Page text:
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shall take with them; and are, with respect, your Honours most obedient, humble servant,
JONATHAN GLOVER, Chairman.
To the Honourable Council for the Colony of the Massachusetts-Bay.
ROBERT COOK TO COLONEL KNOX.
Grafton, April 9, 1776.
WORTHY SIR: I am at great difficulty about the teams and their loading at present, and last night likewise in shifting them, the which I did with three of them, and the three fresh teams that I got then are already tired, and say that they cannot go any farther than Sutton, which is six miles from hence, and there I expect to find them all to-morrow morning, and all of them wanting to have their teams shifted; and you may depend that they cannot go farther, for I have had a survey of all their cattle, by all the Selectmen of this town, and their Representative; and they say they cannot go on, their cattle are so much galled and lame. I am informed by the Selectmen that there are many teams in this town, but they cannot get any of them to go forward with a load, not even so far as Sutton; and in the whole town can get but one team, and he is gone forward; and there are three now remaining; and how to get them any farther I know not, without a special order from you or the General Court, to impress any of them that can be found, and the order to continue in force until they arrive at N orwich. The bearer hereof is one of the teamsters, who I thought proper to despatch, and he will inform you of more particulars.
Waiting your answer, I remain, sir, with impatience, your very humble servant,
To Henry Knox, Esq., Colonel of Artillery, or to Ezckiel Cheever, Esq., Commissary of Artillery, at Cambridge.
P. S. I hope you will satisfy this man for coming to you, which he desires.
ADDRESS OF THE MINISTERS AND ELDERS OF THE PROVINCIAL SYNOD OF GLASGOW AND AYR.
To the Kings Most Excellent Majesty.
Most Gracious Sovereign:
We, your Majestys faithful subjects, the Ministers and Elders of the Provincial Synod of Glasgow and Ayr, beg leave to approach your Throne, professing, in the sincerest manner, our warm affection and inviolable loyalty to your Majesty, and our gratitude to Heaven for the liberty, peace, and happiness we and our people enjoy under your Government.
Blessed, as British subjects, with a Constitution the admiration of neighbouring States, which has been in several respects improved under your reign; protected by wise and equal laws in the enjoyment, not only of our civil rights, but our religious blessings; we would be unworthy of these high privileges, if we were not thankful for them to the God of Heaven, and did not also feel a constant gratitude to your Majesty, whom we consider as his Minister, raised up for our good, as the protector, guardian, and father of a great people.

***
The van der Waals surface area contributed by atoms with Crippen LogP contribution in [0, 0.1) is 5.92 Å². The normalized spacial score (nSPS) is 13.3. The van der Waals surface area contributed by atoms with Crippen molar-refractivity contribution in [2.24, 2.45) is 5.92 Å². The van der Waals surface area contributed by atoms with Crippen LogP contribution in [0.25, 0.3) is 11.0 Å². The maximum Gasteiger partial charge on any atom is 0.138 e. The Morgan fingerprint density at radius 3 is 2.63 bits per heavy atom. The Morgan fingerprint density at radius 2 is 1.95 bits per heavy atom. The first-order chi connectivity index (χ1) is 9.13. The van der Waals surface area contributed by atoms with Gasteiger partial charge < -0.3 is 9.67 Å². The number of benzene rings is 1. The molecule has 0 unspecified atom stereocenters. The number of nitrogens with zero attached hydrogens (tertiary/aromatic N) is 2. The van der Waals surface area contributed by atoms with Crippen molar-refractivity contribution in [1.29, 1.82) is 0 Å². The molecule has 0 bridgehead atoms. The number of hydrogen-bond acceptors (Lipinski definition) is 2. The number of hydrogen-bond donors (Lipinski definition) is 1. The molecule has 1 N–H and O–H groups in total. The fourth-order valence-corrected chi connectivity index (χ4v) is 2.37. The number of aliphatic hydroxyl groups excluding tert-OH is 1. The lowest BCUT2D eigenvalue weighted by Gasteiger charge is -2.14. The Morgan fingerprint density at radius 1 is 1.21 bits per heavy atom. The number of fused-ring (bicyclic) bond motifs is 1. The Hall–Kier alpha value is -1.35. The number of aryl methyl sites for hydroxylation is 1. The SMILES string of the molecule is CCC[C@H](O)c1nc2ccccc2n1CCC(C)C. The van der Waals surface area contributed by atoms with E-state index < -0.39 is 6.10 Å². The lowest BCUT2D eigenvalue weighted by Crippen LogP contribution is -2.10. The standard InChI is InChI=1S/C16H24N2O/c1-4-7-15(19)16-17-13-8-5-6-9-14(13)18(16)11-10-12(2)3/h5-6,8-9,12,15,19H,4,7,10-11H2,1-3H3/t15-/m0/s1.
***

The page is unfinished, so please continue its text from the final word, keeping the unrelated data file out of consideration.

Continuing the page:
Penetrated as we are with these sentiments, it has been matter of much grief to us that the spirit of Rebellion has been prevailing, and still continues to prevail in your American Colonies; and that the gentle measures pursued by your Majesty and your Parliament to suppress it, have hitherto been attended with so little success.
We are grieved that any of your subjects should be so infatuated as to deprive themselves of the real liberty, protection, and happiness they have long enjoyed under constitutional authority, and subject themselves to all the miseries of a democratical tyranny. We regret that they should receive any encouragement from the spirit of faction at home, and be flattered with ideas of liberty, which appear to us inconsistent with subjection to law, and subversive of all regular Government.
We have long seen with pleasure how averse your Majesty has been to draw the sword, and arm the nation even in support of law and legal authority, which have been insulted and trampled upon in your American Dominions. These insults you have borne with a patience and lenity unexampled in any former reign. We can easily enter into the distress which your benevolent and compassionate heart must feel for the miseries which these deluded men have drawn upon themselves, and still more for the lives of your brave subjects which may be sacrificed before peace and order can be re-established.